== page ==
- It is centered on Fundamentalism. The common characteristic of the members of the site is that they call themselves “fundamentalists.” As far as I know, that is the most common denominator. Besides that, views are all over the board on a number of issues. I never really intended for the site to become so prominently identified as a “fundamentalist” site. Due to the fact that I wanted the survey discussed “in house” and membership limited to fundamentalists, this site was what happened by default. By the time I desired to change that trend, it was too late. I personally would be fine with opening up membership to everyone, but I think it would change the site significantly. To have a place for self-identified fundamentalists on the Web to discuss and publish ideas is a good thing. However, the site is not my burden. I probably will venture back into the blogosphere at the appropriate time, but it will probably be more centered on ecclesiology than on a movement. I like what 9Marks Ministries has done with their emphasis on the local church. That is my heartbeat.
- I am planting a church, and support-raising and core-raising are needing my attention. Truthfully, it’s taking all of my creative time and energies to get this church off the ground, and it’s what I’m most passionate about. This is what God has called me to do. I probably will be starting a blog that speaks to our city and the current issues that are being discussed. Our state motto is “Nil Sine Numine,” which means “Nothing Without Providence.” So my new blog will be launched with the purpose of bringing God’s voice back into the public square in this community.
How Will I Stay Involved?
I plan on helping in an advisory capacity as needed for six months. I would like to see the site improved and developed. I will occasionally write an article or do an interview. I enjoyed doing both.
I wanted to say thank you to several people who made the journey a wonderful experience:
- Greg Linscott—Greg served as a key partner on the site for the first year and a half. He was a blessing in so many ways.
- Dan Miller—Dan took over Greg’s responsibilities and has done a fine job. He has become a friend over the last couple of years.
- Austin Matzko—Austin has provided a technical eye and a steady voice in the middle of our many controversies. He stands for free speech and feels that exchanges of ideas are profitable even in the face of criticism.
- Adam Blumer—God brought Adam to me at a key time. I could no longer handle the site responsibilities by myself. Adam took the job of posting the front-page articles, editing them, communicating with our advertisers, and handling many of the other details associated with the site. He has done an outstanding job. Part of the agreement with the new leadership was that Adam would continue to be employed by the site.
- Michelle Brock—Michelle has brought a good voice to the leadership. I thought adding a woman to the leadership would provoke controversy, but surprisingly her addition was well received. Go, Michelle!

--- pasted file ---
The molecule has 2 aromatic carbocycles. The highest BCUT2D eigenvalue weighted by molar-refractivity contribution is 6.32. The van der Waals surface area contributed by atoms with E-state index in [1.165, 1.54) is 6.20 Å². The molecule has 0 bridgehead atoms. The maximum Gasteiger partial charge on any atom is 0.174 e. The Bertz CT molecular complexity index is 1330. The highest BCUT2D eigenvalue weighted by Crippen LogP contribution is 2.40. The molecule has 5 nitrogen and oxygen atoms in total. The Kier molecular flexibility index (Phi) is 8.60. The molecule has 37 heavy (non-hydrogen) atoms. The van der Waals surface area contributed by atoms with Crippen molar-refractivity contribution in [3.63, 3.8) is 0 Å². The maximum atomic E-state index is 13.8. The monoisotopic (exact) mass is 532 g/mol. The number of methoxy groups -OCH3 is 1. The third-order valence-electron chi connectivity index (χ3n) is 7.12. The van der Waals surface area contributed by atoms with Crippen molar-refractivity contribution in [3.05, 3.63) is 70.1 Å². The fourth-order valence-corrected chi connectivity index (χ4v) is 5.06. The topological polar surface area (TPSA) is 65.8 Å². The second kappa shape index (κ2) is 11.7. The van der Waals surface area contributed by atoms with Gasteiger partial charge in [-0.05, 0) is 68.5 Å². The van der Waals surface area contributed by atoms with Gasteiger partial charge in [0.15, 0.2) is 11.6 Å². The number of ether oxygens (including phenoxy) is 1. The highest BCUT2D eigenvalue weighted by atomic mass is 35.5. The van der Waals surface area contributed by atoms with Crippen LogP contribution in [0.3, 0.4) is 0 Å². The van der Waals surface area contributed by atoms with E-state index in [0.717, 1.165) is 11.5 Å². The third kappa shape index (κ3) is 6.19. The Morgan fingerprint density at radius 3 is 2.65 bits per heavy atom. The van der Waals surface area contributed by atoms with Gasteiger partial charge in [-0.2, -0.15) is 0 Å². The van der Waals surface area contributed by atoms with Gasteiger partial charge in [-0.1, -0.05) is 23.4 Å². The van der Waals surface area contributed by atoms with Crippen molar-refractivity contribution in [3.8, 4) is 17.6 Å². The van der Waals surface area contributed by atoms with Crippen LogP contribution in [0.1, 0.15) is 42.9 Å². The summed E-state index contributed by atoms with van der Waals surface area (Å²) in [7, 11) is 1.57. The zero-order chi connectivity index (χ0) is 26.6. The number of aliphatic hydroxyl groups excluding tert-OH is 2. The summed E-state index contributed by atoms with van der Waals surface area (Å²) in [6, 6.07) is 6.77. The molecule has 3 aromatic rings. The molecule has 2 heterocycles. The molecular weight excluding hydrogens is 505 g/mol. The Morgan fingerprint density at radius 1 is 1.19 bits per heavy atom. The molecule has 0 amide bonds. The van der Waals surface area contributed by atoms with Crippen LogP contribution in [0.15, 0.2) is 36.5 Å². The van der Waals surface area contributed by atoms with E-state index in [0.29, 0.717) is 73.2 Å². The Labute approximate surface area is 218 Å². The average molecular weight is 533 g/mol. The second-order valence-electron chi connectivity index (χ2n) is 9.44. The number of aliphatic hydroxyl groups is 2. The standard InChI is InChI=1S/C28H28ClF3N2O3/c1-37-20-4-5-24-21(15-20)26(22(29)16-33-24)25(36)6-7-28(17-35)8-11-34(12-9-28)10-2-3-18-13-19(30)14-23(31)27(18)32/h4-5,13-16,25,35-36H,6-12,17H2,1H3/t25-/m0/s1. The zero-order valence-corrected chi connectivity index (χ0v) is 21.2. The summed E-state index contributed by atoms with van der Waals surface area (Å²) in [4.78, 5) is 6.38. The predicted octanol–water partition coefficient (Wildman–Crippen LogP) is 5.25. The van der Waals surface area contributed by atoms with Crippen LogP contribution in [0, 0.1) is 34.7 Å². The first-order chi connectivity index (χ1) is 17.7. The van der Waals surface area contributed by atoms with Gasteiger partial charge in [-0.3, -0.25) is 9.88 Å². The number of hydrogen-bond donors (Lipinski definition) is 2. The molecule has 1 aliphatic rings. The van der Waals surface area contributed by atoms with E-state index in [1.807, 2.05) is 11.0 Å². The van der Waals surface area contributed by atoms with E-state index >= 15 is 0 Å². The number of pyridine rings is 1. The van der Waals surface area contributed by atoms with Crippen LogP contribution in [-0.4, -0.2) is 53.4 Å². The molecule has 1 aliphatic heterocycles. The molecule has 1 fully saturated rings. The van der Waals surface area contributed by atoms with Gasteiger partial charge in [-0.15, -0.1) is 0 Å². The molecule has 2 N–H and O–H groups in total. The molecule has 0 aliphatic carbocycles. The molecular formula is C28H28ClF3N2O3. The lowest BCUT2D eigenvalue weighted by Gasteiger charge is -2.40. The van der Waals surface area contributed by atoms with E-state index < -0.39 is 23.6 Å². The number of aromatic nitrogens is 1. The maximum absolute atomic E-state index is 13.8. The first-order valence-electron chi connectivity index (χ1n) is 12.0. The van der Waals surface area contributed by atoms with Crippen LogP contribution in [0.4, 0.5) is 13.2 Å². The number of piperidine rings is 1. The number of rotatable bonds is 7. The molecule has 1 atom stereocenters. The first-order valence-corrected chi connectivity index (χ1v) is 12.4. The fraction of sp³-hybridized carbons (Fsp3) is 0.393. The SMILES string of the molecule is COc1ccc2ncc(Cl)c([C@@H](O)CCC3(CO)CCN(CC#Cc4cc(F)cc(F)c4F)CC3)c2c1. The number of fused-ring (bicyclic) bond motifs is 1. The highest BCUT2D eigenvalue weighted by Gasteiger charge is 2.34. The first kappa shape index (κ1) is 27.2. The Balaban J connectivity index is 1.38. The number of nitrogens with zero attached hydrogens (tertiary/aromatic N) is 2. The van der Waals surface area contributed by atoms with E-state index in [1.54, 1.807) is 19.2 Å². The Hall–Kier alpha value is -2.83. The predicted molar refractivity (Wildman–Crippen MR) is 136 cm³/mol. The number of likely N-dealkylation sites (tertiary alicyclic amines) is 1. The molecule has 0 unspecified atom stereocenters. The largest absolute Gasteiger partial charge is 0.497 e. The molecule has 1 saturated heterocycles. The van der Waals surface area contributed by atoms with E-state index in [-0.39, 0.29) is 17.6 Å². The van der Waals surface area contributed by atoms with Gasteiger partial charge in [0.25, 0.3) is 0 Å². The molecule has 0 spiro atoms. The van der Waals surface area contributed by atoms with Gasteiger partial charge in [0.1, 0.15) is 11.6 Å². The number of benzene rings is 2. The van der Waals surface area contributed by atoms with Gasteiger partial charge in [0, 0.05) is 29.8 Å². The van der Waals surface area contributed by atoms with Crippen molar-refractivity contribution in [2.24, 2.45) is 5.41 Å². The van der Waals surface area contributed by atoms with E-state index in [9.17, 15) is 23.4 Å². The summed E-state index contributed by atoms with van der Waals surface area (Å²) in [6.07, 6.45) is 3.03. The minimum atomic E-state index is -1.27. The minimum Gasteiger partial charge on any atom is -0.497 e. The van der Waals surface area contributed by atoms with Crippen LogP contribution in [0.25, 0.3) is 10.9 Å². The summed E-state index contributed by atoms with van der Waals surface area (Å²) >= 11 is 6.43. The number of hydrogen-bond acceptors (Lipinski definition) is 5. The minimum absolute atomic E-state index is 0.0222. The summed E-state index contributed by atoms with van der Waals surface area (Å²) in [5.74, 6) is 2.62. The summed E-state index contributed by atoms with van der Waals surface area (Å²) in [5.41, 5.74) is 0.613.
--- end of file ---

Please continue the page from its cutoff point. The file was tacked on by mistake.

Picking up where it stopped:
- Brad Waite—Brad was the webmaster for the past three and a half years. Thanks, Brad, for keeping the site going and for putting the time in on the front end to make it hum.
- The Moderators—Dave Barnhart, Jim Peet, Joel Tetreau, Adam Blumer, Andy Efting, Austin Matzko, Brian McCrorie, and Larry Rogier all have greatly helped by keeping the conversations on track (as much as possible) and amiable. Thanks for your time, wisdom, and willingness to grow.
- Beth Murschell—Beth was the membership director and handled all the sticky issues regarding enforcing the membership requirements. With more than 100 new people joining every month, this was not an easy task. I look forward to seeing you and your family in Denver soon.
- Tom Richardson—Tom hosted our site at a good rate with enough bandwidth so we were never throttled during high-traffic times. Thanks, Tom. You helped us get this site off the ground.
- Advertisers—We could not have done it without the many organizations that supported us through ads. Thank you and keep it up! The new owner will appreciate your support.
- Donors—About two dozen people helped keep the site alive with gifts varying from $10 to one donor who underwrote Adam’s salary for many months. With the finances given through donations and the contribution from the new owner, I will end my time with the site debt free. That is a blessing!
So I don’t know how else to end. My wife asked me this week how I was doing with the whole thing, and I am not sure. I believe wholeheartedly that I followed the Lord’s leading in starting the site. And I feel just as convinced that it is my time to move on. So I guess there’s a sweet sorrow to it all. Thank you all for making it a meaningful journey.
So Chapter 1 is complete. Chapter 2 starts tomorrow …
|Jason Janz, SharperIron site publisher, is planting Providence Bible Church in downtown Denver. Formerly, he served as an assistant pastor at Red Rocks Baptist Church (Morrison, CO). He has a bachelor’s degree in Bible and is currently finishing a master’s degree in theology. He has been married to Jennifer for 10 years, and they have four boys. His interests include pastoring, reading, and wrestling with his boys. He likes SI because of how it helps serve pastors and church leaders.|